Sie sind auf Seite 1von 4

Infant and Child Development

Inf. Child. Dev. 20: 246248 (2011)

Book Review
THE CHILDS CONCEPTION OF THE WORLD: A 20TH-CENTURY CLASSIC OF CHILD PSYCHOLOGY, Second Edition. Edited by Jean Piaget, Forward by Jacques Voneche. Rowman & Littleeld Publishers, Inc, Lanham, MD, 2007. pp. 432. Price: 19.99, h31.48. ISBN 9780742559516 Reading this edition in light of the preface by Jacques Voneche, the Director of Piaget Archives, enables students of Piaget to gain important new insights into his early work as well as the man himself. The eloquent preface informs us of the intellectual climate of the 1920s when Piaget crafted his early work, describes the clinical method and its evolution, and provides a concise summary of the enormous amount of work reported in the book about childrens egocentrism expressed in terms of their realism, animism, and articialism. According to Voneche, the intellectual climate of the 1920s was dominated by Gestalt Psychology, Behaviorism, and testing when Piaget began his work. Disturbed by the view that human functioning is one and the same as that of the environment in which it takes place (Gestalt) or that it is solely the result of environmental inuences (Behaviorism), Piaget sought to describe it as emerging from the individuals effort to adapt to the environment. This desire found its rst form of expression in Piagets reaction to the task of standardizing the antecedent of the test that we know today as the Stanford-Binet. Piaget recognized that the consideration of childrens responses to test items only as right or wrong without a focus on how they reach their answers does not inform us about how children construct knowledge and adapt their thinking. Hence, Piaget set out to explore the structure and content of thinking. This book on the content of thought during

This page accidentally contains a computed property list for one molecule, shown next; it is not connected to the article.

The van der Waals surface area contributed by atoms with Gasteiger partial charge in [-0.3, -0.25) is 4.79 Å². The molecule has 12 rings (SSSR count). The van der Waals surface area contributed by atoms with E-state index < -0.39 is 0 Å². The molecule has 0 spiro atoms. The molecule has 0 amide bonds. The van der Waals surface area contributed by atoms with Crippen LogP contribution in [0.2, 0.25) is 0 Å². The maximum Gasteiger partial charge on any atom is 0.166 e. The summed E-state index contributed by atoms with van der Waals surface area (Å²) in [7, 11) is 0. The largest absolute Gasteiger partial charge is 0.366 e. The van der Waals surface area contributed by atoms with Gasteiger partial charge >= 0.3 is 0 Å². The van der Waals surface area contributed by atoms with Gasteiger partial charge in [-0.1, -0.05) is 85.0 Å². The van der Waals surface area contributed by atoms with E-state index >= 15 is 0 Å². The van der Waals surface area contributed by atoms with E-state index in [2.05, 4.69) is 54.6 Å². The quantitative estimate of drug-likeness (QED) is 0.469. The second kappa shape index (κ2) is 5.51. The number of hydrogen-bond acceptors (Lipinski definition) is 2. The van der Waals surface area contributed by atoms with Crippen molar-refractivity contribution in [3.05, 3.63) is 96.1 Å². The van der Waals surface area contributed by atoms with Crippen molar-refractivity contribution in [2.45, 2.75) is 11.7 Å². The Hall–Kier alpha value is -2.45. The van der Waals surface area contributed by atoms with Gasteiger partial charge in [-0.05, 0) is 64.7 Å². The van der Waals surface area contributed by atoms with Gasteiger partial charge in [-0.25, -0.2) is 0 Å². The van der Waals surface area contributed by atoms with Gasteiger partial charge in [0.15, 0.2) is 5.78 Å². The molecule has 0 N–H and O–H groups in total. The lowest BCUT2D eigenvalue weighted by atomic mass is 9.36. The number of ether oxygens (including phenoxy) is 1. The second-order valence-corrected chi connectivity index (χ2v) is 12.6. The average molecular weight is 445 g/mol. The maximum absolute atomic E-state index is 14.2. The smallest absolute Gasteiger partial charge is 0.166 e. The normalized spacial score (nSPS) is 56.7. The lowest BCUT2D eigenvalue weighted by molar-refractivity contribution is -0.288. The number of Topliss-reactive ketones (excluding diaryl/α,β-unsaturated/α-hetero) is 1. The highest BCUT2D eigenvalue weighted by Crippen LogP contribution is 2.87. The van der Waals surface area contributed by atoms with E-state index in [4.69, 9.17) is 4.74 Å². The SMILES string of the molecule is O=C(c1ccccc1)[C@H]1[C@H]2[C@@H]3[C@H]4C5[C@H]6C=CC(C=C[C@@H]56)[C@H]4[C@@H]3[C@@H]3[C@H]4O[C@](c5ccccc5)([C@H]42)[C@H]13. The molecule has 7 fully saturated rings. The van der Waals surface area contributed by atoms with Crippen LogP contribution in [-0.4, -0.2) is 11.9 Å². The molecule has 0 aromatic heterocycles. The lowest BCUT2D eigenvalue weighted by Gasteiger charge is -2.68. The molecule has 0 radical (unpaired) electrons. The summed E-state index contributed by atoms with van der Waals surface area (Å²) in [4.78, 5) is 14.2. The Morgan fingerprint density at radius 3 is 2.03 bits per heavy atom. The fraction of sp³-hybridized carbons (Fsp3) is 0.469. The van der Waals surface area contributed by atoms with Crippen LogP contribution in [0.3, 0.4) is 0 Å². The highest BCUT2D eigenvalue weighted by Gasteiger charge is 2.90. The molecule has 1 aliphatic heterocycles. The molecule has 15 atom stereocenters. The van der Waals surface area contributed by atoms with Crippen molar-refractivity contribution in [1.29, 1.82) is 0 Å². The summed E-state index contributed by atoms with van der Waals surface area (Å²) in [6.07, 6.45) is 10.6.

Copyright r 2010 John Wiley & Sons, Ltd.

childhood emerged as part of this early effort. In rereading this volume in light of Voneches preface, we recognized that developmental psychologists had previously taken Piagets methods for granted, and devoted their attention to Piagets ideas about childrens thinking. A careful inquiry into Piagets methods led us to greater appreciation of Piagets arguments on both methodological and theoretical grounds. Regarding the former, in the rst substantive chapter on the description of his clinical method, Piaget states the limitations of testing and direct observation arguing that testing does not allow the researcher to have access to spontaneous interests of the children in context and that direct observation can reveal misleading information since it does not allow differentiation of play from childrens beliefs. In contrast, his clinical method allows the researcher to nd out childrens current functioning through open-ended questions. Regarding the latter, rereading Piaget on the clinical method revealed his emphasis on the role of communication and language in childrens development, for Piaget stated that guiding children through open-ended questions enables children to come to consciously recognize their thoughts that they were previously not aware of having. As noted by Becker (Becker, 2004; Becker & Varelas, 2001), these ideas of Piaget expressed in his early work indicate potential similarities between his and Vygotskys theories that deserve exploration in future work. Voneches commentary portrays Piaget as a researcher who strikes out on his own collecting and interpreting qualitative data. His work demonstrates that capturing childrens meanings requires delving into their world and learning to live with them while you maintain your

Book Review

247